This analysis is intended to introduce important early concepts to people who are starting to invest and want to begin learning the link between medical columbus AG (DB:MCE)’s return fundamentals and stock market performance.
medical columbus stock represents an ownership share in the company. This share represents a portion of capital used by the company to operate the business, and it is important the company is able to use the capital base efficiently to create adequate cash flows for you as an investor. This is because the actual cash flow generated by the business dictates the potential for income (dividends) and capital appreciation (price increases), which are the two ways to achieve positive returns when buying a stock. Therefore, looking at how efficiently medical columbus is able to use capital to create earnings will help us understand your potential return. Investors use many different metrics but the analysis below focuses on return on capital employed (ROCE). Let’s take a look at what it can tell us.View our latest analysis for medical columbus
medical columbus’s Return On Capital Employed
You only have a finite amount of capital to invest, so there are only so many companies that you can add to your portfolio. Therefore all else aside, your investment in a certain company represents a vote of confidence that the money used to buy the stock will grow larger than if invested elsewhere. So the business’ ability to grow the size of your capital is very important and can be assessed by comparing the return on capital you can get on your investment with a hurdle rate that depends on the other return possibilities you can identify. We’ll look at medical columbus’s returns by computing return on capital employed, which will tell us what the company can generate from the money spent in operations. MCE’s ROCE is calculated below:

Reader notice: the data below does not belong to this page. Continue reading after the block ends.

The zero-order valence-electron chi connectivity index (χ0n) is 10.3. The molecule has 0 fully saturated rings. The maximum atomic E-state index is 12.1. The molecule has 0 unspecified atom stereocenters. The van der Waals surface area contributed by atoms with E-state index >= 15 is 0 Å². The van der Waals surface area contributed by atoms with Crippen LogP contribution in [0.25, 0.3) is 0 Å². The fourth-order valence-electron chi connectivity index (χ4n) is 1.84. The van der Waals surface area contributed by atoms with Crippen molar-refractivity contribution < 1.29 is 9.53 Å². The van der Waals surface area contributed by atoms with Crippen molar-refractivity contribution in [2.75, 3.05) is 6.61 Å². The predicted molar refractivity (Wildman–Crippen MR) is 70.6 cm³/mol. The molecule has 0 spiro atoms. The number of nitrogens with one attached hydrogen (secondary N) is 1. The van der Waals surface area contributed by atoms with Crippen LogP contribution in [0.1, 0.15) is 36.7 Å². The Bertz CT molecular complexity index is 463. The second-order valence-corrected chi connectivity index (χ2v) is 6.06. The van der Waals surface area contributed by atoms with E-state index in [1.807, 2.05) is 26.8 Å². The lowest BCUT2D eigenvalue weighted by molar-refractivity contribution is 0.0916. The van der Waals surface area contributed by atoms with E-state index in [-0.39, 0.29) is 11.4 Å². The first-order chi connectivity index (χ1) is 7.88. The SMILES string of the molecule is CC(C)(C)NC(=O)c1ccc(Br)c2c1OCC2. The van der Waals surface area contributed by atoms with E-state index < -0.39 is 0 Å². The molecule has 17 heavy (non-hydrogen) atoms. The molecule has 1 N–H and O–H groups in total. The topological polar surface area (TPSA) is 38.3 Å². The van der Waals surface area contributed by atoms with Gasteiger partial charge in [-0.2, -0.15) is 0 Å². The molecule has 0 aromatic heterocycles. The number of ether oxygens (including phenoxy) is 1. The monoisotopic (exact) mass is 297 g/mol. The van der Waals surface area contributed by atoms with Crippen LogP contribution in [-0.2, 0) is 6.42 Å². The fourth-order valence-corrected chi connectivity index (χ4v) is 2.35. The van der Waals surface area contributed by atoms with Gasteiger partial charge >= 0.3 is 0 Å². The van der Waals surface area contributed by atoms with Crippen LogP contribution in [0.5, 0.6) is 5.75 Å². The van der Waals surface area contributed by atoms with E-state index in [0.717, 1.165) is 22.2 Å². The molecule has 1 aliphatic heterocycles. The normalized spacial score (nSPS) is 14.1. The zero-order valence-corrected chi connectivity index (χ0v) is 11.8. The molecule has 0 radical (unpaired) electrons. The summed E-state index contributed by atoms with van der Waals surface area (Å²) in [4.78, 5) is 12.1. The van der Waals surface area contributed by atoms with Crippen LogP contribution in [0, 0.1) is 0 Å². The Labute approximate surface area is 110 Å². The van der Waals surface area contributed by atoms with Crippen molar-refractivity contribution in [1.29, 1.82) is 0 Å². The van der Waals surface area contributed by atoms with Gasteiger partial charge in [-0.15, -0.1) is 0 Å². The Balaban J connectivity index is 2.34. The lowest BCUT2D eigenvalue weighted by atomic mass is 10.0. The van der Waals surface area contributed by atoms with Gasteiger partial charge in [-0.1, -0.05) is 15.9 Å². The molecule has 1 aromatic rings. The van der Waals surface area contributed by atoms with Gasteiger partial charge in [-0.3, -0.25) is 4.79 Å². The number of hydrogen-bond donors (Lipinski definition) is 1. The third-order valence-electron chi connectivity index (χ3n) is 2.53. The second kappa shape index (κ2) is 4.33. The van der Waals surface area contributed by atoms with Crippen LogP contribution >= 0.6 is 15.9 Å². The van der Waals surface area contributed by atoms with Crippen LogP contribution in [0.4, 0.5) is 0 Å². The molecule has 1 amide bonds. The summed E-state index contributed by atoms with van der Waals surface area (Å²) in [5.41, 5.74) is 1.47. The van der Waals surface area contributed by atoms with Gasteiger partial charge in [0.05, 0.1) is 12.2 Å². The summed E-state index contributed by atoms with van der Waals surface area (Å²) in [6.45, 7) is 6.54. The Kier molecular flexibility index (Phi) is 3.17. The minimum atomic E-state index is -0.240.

ROCE Calculation for MCE
Return on Capital Employed (ROCE) = Earnings Before Tax (EBT) ÷ (Capital Employed)
Capital Employed = (Total Assets – Current Liabilities)
∴ ROCE = €316.60K ÷ (€4.27M – €380.00K) = 8.14%
The calculation above shows that MCE’s earnings were 8.14% of capital employed. This makes medical columbus unattractive when compared to a robust 15% ROCE yardstick. So if this rate continues in to the future, investor capital will be able to compound over time, but not to the extent investors should be aiming for.
What is causing this?
MCE doesn’t return an attractive amount on capital, but this will only continue if the company is unable to increase earnings or decrease current capital requirements. Therefore, investors need to understand the trend of the inputs in the formula above, so that they can see if there is an opportunity to invest. Three years ago, MCE’s ROCE was 9.15%, which means the company’s capital returns have worsened. Over the same period, EBT went from €213.62K to €316.60K but capital employed has increased by a proportionally greater amount due to a hike in the level of total assets , which means that although earnings have increased, MCE requires more capital to produce each €1 of earnings.
MCE’s investors have experienced a downward trend in ROCE and it is currently at a level that makes us question whether the company is capable of providing a suitable return on investment. But don’t forget, return on capital employed is a static metric that should be looked at in conjunction with other fundamental indicators like the management team. If you’re building your portfolio and want to take a deeper look, I’ve added a few links below that will help you further evaluate MCE or move on to other alternatives.
- Management:Have insiders been ramping up their shares to take advantage of the market’s sentiment for medical columbus’s future outlook? Check out our management and board analysis with insights on CEO compensation and governance factors.
- Other High-Performing Stocks: Are there other stocks that provide better prospects with proven track records? Explore our free list of these great stocks here.